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Zelime Gillespie Matthews

© 2009 Zelime Gillespie Matthews Contact Me
About The Artist
Should you meet Zelime Gillespie Matthews, the multi-talented San Antonio, Texas painter, designer and muralist, the first thing you will notice about her is her Style-- the way she carries herself, her smile, the way her eyes tell you she is glad to see you. The second thing you will notice is the whimsical, luminous pin perched on her outfit. The pin that tells you that Zelime Matthews has been at it again!
Zelime's designs have swept the country. Women, from the most serious minded to the most spontaneous, have clamored to own and wear a Zelime original. Once you own one you will want more - and there are over 250 different designs to choose from.
About ten years ago, while browsing a crafts store, Matthews bought a few sheets of plastic, "Just to see what I could do with it." Using a simple cut-and-melt technique, she made a few brooches for herself and gave some as Christmas presents. Later she was asked to donate a series to an auction to benefit the San Antonio Zoo; the whimsical animal-shaped pins sold out. Retailers started calling, and Matthews began developing patterns.
“Inventing a design is the fun part,” she says. Reproducing the beautiful and whimsical designs takes a great deal of time, patience and love. Each brooch averages 20 pieces per design, many only slightly larger than the head of a pin. Each tiny jot and curl of plastic that becomes fish scales, bluebonnet petals, and other microcomponents are entirely cut by hand. "There just doesn't seem to be a faster way to do it," she says.
Working from the templates she has created, she starts with the largest or most basic piece: an angel's robe, a turtle's shell. Then comes the delicate work of placing smaller pieces above and below this "chassis"; the medium and the process will support up to four layers. The mood of a design can be changed, she points out, by crossing a turkey's legs rakishly or swiveling a flamingo's head to suggest surprise.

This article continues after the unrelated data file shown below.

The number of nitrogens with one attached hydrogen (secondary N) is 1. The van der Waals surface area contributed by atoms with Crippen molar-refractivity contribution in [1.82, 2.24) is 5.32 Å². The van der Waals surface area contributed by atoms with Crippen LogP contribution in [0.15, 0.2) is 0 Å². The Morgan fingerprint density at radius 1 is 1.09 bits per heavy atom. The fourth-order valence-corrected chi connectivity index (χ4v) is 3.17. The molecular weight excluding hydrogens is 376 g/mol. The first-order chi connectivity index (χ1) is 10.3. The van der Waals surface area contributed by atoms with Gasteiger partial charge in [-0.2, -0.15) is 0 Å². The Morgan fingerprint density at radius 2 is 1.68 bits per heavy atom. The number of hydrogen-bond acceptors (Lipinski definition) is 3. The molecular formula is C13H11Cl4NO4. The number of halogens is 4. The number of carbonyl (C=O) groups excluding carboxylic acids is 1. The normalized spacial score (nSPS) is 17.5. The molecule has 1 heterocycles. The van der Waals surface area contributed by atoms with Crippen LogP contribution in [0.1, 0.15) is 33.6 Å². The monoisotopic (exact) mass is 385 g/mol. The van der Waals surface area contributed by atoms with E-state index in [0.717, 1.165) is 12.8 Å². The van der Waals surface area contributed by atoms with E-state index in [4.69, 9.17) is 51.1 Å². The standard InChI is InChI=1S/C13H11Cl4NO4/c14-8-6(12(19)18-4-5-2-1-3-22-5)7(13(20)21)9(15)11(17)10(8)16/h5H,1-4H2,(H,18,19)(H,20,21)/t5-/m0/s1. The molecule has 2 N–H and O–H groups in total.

Once Matthews is satisfied with a composition, it goes into the oven on a china plate. "The trick is to remember that it's in there," she says. Like cookies, overcooked pieces change color, starting at the edges. However, when the pins are heated just right, the layers melt evenly and the colors stay true.
Then the pins must cool and be put it into a refrigerator. Hers was truly a home-cooked enterprise, creating her pins overtook her entire kitchen and dining-room. She had invested in studio appliances because her husband, John, "Thinks kitchens are for cooking and dining rooms are for eating," she says, shaking her head. Finally, when the pieces are cooled and hardened they are ready for her signature in gold script on the back, where metal fasteners are also affixed.
So much care and creativity goes into every pin and you’ll look stunning wearing them! If you have any questions regarding any of the pins please feel free to email Zelime directly at:

Thank you for your interest.